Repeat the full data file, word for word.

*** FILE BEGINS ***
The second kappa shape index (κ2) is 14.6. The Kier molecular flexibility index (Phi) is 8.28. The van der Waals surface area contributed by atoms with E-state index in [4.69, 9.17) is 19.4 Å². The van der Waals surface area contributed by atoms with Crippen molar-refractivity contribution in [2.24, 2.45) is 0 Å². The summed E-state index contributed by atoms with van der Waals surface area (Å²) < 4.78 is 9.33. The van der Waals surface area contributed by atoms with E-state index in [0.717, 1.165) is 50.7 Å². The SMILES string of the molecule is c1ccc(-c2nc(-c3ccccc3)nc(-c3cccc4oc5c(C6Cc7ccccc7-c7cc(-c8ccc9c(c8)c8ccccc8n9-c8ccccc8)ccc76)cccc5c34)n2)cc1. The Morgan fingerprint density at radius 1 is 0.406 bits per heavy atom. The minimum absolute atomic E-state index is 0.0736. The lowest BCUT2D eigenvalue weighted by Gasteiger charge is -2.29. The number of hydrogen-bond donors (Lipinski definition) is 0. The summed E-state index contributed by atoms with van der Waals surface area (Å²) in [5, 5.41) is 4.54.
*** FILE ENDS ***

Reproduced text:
The second kappa shape index (κ2) is 14.6. The Kier molecular flexibility index (Phi) is 8.28. The van der Waals surface area contributed by atoms with E-state index in [4.69, 9.17) is 19.4 Å². The van der Waals surface area contributed by atoms with Crippen molar-refractivity contribution in [2.24, 2.45) is 0 Å². The summed E-state index contributed by atoms with van der Waals surface area (Å²) < 4.78 is 9.33. The van der Waals surface area contributed by atoms with E-state index in [0.717, 1.165) is 50.7 Å². The SMILES string of the molecule is c1ccc(-c2nc(-c3ccccc3)nc(-c3cccc4oc5c(C6Cc7ccccc7-c7cc(-c8ccc9c(c8)c8ccccc8n9-c8ccccc8)ccc76)cccc5c34)n2)cc1. The Morgan fingerprint density at radius 1 is 0.406 bits per heavy atom. The minimum absolute atomic E-state index is 0.0736. The lowest BCUT2D eigenvalue weighted by Gasteiger charge is -2.29. The number of hydrogen-bond donors (Lipinski definition) is 0. The summed E-state index contributed by atoms with van der Waals surface area (Å²) in [5, 5.41) is 4.54.